We heard from people in the north who said they were seeing those impacts. We heard about the importance of preserving the natural environment. We also heard that people wanted to see economic development, particularly energy development, that would create opportunities for them and their kids, that would allow them to provide a good standard of living and that would allow their kids to stay and work in the North.
These conversations were to emphasize both the importance of the environment as well as energy development. Because of that, the Conservatives, in listening to Northerners, sought to achieve both and did achieve both.
We achieved major improvements in the area of economic opportunities for the north. For instance, the road to Tuk was brought up many times as an important initiative with respect to connecting the south with the north to a greater extent.
On the other hand, there was frustration about how the unilaterally, with virtually no consultation, announced with the former president of the Untied States a moratorium around particular kinds of energy development. There was a lot of frustration about that.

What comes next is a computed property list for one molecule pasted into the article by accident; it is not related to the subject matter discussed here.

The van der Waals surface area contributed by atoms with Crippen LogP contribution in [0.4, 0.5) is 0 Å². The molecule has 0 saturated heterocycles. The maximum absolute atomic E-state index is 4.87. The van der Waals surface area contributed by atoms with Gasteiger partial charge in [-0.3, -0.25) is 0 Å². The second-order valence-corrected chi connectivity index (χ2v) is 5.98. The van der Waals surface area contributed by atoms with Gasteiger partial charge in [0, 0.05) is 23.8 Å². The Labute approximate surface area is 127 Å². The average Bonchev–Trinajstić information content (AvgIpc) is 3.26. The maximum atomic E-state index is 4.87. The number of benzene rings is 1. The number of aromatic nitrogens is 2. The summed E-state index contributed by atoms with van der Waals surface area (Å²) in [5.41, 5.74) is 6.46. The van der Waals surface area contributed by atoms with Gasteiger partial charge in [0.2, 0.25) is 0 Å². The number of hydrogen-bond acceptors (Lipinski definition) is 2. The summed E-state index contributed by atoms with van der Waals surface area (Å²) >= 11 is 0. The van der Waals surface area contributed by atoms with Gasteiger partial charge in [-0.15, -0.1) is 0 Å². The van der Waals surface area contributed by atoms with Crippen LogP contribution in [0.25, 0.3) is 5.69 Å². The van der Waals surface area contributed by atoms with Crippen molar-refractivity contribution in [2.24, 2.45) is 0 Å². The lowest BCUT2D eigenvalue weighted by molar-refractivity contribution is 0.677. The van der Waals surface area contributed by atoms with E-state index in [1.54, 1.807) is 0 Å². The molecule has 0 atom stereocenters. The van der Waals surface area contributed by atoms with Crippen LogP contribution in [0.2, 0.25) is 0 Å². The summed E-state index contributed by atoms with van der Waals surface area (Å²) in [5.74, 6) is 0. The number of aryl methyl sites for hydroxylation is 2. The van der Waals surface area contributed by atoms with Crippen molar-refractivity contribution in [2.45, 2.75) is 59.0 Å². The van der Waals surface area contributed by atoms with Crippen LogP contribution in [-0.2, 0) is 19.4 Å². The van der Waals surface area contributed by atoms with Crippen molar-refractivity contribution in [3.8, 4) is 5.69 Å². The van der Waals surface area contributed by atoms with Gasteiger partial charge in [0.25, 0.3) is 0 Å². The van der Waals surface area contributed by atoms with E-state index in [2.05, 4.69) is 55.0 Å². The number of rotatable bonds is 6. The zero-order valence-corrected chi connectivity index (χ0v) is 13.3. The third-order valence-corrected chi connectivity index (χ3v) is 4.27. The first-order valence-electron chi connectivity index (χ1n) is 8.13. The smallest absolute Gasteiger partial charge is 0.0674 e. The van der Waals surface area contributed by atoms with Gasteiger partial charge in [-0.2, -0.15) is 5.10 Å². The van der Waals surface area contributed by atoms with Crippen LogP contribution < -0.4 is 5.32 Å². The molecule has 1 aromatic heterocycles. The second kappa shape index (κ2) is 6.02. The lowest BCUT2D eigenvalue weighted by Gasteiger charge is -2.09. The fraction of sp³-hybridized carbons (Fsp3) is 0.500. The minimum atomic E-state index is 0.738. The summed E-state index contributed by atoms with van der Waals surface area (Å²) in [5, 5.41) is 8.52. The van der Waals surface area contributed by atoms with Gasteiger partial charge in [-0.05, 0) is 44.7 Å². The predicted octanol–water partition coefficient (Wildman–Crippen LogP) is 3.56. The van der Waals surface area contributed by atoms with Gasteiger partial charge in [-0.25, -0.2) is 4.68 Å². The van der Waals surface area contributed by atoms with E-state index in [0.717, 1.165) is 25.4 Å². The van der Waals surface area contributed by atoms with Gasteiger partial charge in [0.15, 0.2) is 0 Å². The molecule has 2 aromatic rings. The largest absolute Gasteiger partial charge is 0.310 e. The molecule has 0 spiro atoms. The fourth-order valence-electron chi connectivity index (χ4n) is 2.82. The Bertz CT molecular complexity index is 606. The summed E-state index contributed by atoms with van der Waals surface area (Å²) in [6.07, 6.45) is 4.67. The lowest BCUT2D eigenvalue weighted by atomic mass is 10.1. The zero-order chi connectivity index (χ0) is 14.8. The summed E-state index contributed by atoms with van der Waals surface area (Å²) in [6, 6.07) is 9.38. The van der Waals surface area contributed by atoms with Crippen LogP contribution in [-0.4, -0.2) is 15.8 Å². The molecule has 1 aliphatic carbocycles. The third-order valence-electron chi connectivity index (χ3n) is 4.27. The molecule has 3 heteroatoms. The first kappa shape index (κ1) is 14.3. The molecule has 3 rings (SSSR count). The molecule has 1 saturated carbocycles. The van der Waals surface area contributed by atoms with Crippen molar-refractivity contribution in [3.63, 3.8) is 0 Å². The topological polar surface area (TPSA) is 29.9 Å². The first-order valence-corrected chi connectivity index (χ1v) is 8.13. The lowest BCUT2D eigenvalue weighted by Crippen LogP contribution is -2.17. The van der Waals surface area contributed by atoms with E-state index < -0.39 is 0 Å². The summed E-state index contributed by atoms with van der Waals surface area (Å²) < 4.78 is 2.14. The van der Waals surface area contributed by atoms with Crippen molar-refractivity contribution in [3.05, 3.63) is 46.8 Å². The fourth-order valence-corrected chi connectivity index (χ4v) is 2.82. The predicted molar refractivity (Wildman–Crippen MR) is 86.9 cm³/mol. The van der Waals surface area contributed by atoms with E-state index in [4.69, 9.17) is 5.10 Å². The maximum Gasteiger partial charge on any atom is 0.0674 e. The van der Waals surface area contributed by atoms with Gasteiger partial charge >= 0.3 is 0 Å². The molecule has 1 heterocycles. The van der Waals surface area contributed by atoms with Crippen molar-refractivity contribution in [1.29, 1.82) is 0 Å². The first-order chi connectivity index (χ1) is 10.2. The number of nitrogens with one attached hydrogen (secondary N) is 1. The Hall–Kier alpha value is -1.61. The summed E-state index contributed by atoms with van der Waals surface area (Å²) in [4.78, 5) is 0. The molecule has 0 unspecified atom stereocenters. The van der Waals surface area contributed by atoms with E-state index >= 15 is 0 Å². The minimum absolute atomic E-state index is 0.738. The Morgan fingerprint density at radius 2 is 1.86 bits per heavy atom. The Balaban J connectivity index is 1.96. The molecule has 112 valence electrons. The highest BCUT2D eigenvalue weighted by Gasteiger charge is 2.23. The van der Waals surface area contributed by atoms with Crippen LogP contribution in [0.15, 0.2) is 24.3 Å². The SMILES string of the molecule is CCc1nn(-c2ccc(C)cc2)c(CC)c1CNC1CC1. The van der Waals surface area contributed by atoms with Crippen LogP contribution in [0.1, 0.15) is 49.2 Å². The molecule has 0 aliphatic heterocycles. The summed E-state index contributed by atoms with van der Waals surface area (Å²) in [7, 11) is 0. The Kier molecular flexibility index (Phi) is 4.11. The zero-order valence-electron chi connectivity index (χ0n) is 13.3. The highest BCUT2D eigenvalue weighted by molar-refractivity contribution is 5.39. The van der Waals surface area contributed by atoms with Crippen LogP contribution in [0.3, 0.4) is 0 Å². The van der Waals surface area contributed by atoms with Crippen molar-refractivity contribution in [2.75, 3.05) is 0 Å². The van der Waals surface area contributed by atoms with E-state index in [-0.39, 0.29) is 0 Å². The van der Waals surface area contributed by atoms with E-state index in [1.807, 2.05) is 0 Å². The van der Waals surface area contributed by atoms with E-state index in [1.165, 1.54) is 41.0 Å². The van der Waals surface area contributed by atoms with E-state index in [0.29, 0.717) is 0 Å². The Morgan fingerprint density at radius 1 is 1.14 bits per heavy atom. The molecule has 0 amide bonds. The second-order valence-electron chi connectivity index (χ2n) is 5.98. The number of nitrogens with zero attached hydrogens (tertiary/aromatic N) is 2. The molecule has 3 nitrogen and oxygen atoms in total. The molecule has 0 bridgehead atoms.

We hear the talk around consultation, but we never see actual consultation, especially when the government is trying to stop a project. The Liberals seems to think that if we are to proceed with a project, infinite consultation is required and even if people are not directly affected by a project and do not have any expertise, they still should be able to participate in that consultation somehow. However, on the other hand, when they are stopping development, they see no problem in immediately shutting down progress without any kind of meaningful consultation.
What hit home for me, when I was spending time talking to indigenous people and others who lived in Canada's north, was that a full understanding of sustainability required us to think about the environmental sustainability of the north as well as the sustainability and economic viability of communities. Do they have access to affordable energy that allows for sustainable prosperity in that region?
If we talk about environmental sustainability, but not about the sustainability of an economic situation in those communities, then we only have half the equation and it makes it very hard for people to do well in that context. Therefore, we need to have both, which means allowing economic development to happen, recognizing the benefits of energy, recognizing that we all need and use energy, and that includes people in Canada's north, so we benefit from energy development at the same time as making real achievement in designating protected areas. We achieved that exactly in the protected areas I mentioned. Again, for example, over four and a half thousand square kilometres of marine, coastal and territorial habitats were protected in Nunavut alone.